Chapter 7 Bankruptcy: What It Is and What It Isn’t
Dealing with insurmountable debt can be overwhelming. You might think that there’s no way to resolve your financial problems, but there’s a way to deal with your problem. Bankruptcy is one way you can improve your financial situation. Consult with our experienced Raleigh bankruptcy attorneys today to get help with your debts.
What Is Chapter 7 Bankruptcy?
Chapter 7 bankruptcy is also known as liquidation bankruptcy. When you file for Chapter 7 bankruptcy, most if not all of your debts get discharged. This includes:
- Credit card bills
- Medical expenses
- Personal loans
- Utility bills
- Business debts
- Tax penalties
- Social security overpayments
- Veterans assistance loans
However, there are also non-dischargeable debts which Chapter 7 can’t wipe out. This includes:
- Certain tax debts
- Child support
- Student loans (with a few exceptions)
- Debts for a personal injury case
- Criminal court fines and fees
While these debts are non-dischargeable in Chapter 7, you can eliminate some of them in Chapter 13. Consult our experienced Raleigh bankruptcy attorneys to know more.
The Chapter 7 Means Test
There are different bankruptcy types available for individuals struggling with debt, and Chapter 7 bankruptcy is the most common type of bankruptcy filed. In fact, according to The Administrative Office of the U.S. Courts, 62.4% of personal bankruptcy cases filed annually are Chapter 7 cases.
To file a Chapter 7 bankruptcy, you must pass the bankruptcy means test. This test aims to examine your financial records, assets, secured and unsecured debts. It also determines whether you have enough disposable income to repay your debts.
If your income is below the median income in North Carolina, you are eligible to file for Chapter 7 bankruptcy.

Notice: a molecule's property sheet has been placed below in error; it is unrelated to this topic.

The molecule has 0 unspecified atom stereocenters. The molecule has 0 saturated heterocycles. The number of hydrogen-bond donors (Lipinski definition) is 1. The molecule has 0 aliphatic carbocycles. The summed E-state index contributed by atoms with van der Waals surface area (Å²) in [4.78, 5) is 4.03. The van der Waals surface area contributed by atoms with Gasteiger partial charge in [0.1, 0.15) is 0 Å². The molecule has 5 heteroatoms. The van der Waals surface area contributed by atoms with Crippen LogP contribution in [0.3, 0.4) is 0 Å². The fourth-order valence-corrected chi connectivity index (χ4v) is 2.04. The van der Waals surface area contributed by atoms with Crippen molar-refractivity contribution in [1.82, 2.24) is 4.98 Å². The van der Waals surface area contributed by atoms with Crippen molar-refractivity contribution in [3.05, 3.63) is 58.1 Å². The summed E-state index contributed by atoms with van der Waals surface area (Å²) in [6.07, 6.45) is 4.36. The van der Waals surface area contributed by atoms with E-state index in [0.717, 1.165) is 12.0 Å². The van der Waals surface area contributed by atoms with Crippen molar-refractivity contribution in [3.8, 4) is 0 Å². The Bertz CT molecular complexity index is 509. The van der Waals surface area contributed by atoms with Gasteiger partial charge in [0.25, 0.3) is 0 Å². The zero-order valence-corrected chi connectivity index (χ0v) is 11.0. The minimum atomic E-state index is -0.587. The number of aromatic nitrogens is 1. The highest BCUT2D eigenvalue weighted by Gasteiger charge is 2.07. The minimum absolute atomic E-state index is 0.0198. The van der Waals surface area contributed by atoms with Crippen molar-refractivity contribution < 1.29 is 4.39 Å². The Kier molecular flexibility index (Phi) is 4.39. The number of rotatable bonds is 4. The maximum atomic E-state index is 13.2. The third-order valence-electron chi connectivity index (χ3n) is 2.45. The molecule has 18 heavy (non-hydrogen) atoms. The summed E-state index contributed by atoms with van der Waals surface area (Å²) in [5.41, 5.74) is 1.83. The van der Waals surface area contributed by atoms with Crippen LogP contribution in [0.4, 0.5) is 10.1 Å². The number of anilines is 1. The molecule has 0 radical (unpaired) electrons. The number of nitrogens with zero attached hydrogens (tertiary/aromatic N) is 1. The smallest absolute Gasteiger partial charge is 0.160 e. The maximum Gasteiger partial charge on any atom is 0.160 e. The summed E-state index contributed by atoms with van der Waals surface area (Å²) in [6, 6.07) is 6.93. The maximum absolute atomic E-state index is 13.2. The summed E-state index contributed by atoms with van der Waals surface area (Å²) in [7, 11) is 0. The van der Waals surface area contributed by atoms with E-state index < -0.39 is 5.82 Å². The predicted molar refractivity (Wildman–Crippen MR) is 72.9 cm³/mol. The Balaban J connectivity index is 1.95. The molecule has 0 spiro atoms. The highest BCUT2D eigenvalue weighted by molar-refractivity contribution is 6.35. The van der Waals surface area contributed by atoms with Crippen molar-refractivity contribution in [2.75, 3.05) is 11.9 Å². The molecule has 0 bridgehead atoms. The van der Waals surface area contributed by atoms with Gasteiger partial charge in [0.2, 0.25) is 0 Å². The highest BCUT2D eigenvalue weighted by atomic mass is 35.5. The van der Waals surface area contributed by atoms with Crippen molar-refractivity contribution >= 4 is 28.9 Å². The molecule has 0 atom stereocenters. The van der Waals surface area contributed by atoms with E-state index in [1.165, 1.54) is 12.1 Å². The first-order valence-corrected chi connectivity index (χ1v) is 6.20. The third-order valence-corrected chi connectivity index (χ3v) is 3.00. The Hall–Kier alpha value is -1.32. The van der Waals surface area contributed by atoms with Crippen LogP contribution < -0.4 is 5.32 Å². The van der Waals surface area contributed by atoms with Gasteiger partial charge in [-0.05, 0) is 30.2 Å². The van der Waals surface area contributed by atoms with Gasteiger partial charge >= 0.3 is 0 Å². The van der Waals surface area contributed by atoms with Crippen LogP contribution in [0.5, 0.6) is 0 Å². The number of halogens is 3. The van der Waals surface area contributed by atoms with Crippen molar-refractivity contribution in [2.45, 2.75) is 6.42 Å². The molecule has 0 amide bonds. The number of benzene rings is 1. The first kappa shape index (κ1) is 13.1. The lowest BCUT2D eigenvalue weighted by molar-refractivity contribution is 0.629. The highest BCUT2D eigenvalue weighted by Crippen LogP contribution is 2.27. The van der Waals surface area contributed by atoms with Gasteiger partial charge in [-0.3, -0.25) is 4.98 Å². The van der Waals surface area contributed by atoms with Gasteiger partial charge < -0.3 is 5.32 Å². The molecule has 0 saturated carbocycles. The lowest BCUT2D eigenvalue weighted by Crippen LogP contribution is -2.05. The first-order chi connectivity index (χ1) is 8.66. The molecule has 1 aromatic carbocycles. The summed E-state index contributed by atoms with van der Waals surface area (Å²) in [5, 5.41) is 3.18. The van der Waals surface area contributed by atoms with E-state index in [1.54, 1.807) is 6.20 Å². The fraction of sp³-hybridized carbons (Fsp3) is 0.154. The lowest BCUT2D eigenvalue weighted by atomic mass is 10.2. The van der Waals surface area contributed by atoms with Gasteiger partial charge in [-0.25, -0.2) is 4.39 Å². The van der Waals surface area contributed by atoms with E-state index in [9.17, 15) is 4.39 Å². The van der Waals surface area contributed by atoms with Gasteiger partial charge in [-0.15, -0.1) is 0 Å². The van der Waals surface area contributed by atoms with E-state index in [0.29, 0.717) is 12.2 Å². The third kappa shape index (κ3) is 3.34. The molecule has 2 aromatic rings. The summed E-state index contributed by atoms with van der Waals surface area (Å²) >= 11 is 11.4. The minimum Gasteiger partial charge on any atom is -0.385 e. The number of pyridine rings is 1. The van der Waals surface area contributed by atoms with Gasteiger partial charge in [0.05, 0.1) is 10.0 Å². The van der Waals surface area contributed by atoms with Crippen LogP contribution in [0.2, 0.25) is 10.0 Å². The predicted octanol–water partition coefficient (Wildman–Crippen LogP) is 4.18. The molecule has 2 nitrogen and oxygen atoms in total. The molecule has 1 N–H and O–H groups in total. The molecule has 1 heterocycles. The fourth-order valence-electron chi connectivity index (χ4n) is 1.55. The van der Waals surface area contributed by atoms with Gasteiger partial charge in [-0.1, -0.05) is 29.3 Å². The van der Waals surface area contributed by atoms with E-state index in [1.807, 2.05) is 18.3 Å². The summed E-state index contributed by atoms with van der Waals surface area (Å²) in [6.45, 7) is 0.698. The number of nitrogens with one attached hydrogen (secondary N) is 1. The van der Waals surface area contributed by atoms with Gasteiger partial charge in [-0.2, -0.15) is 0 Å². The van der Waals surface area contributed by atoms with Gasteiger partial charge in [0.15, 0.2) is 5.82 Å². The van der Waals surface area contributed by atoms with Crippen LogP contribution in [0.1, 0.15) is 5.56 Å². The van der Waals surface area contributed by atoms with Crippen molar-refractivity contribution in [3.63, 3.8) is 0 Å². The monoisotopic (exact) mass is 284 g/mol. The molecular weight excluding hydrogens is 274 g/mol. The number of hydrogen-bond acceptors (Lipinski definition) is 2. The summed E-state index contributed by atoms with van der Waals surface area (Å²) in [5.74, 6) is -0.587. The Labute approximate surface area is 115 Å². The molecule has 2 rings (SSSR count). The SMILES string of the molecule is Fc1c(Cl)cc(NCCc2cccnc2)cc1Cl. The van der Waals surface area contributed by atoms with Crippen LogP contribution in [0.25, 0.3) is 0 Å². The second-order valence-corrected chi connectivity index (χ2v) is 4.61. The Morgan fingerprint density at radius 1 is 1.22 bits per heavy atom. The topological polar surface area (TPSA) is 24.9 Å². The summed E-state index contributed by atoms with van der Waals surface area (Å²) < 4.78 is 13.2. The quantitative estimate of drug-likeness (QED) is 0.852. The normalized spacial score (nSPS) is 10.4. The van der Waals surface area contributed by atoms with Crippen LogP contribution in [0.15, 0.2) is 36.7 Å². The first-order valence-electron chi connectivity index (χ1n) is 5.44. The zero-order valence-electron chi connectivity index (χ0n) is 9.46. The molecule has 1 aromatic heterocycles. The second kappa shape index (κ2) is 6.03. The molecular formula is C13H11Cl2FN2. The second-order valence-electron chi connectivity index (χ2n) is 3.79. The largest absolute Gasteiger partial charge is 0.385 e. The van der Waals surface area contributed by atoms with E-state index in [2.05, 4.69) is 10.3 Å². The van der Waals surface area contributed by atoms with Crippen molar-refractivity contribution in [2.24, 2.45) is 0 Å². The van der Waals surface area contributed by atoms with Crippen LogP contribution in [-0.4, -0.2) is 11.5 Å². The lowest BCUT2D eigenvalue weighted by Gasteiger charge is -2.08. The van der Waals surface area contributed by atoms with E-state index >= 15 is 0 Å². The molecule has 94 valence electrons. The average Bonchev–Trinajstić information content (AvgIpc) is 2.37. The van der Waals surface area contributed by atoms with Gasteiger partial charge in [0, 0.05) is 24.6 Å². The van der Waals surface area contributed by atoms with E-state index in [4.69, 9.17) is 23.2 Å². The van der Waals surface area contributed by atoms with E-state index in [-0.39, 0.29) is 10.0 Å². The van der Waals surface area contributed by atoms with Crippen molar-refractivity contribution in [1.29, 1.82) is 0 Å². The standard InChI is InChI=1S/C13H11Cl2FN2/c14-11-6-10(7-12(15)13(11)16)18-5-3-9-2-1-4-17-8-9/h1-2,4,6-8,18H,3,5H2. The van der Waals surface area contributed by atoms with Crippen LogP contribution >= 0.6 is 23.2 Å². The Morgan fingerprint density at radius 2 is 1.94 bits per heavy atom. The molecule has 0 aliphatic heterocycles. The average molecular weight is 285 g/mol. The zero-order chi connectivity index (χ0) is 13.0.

The Automatic Stay
A court order called the automatic stay stops most civil lawsuits filed against you by your creditors, collection agencies, or government entities when you file bankruptcy.
Bankruptcy can temporarily or permanently help if you’re at risk of losing your home, getting your car repossessed, losing a portion of your salary through wage garnishment. You can prevent the risk of getting your utilities cut off as well.
Common Misconceptions About Chapter 7 Bankruptcy
Although Chapter 7 is the most common type of bankruptcy filed in the U.S., many misconceptions about it make debtors apprehensive about filing for bankruptcy.
You Will Lose Everything in Bankruptcy.
Although some of your properties may be sold off to pay your creditors, these are only properties that are non-exempt in bankruptcy.
Bankruptcy aims to give you a fresh start, and not make your life even more difficult. This means that you can keep your properties (exempt properties) such as:\
- Your home and household furnishings
- Tools for your profession
- Your car (up to a certain value)
- Your retirement account
Bankruptcy Will Badly Affect Your Credit Score.
This is probably the biggest fear of debtors who are thinking of filing bankruptcy. While it is true that your credit score will take a dip after filing bankruptcy, it was probably already bad prior to filing bankruptcy. A competent bankruptcy attorney can help you rebuild your credit after bankruptcy.
Bankruptcy Filing Is a Sign of Bad Financial Habits
There are many reasons why a debtor why choose to file bankruptcy. While often seen as a last resort, bankruptcy provides relief for people struggling with debt usually brought about by unforeseen circumstances.
Why You Should Consider Bankruptcy
If your debt is piling up and it is getting harder to manage it, then bankruptcy might be for you. Facing insolvency and having little to no ability to pay back your debts can be overwhelming. If you need help getting relief from your debts, then Chapter 7 bankruptcy can help you get a debt-free future.
Don’t let yourself be overcome by financial problems; let our Raleigh Chapter 7 bankruptcy attorneys help you get a fresh start in life. Schedule a consultation with our North CArolina bankruptcy law firm today to know more about the Chapter 7 bankruptcy process.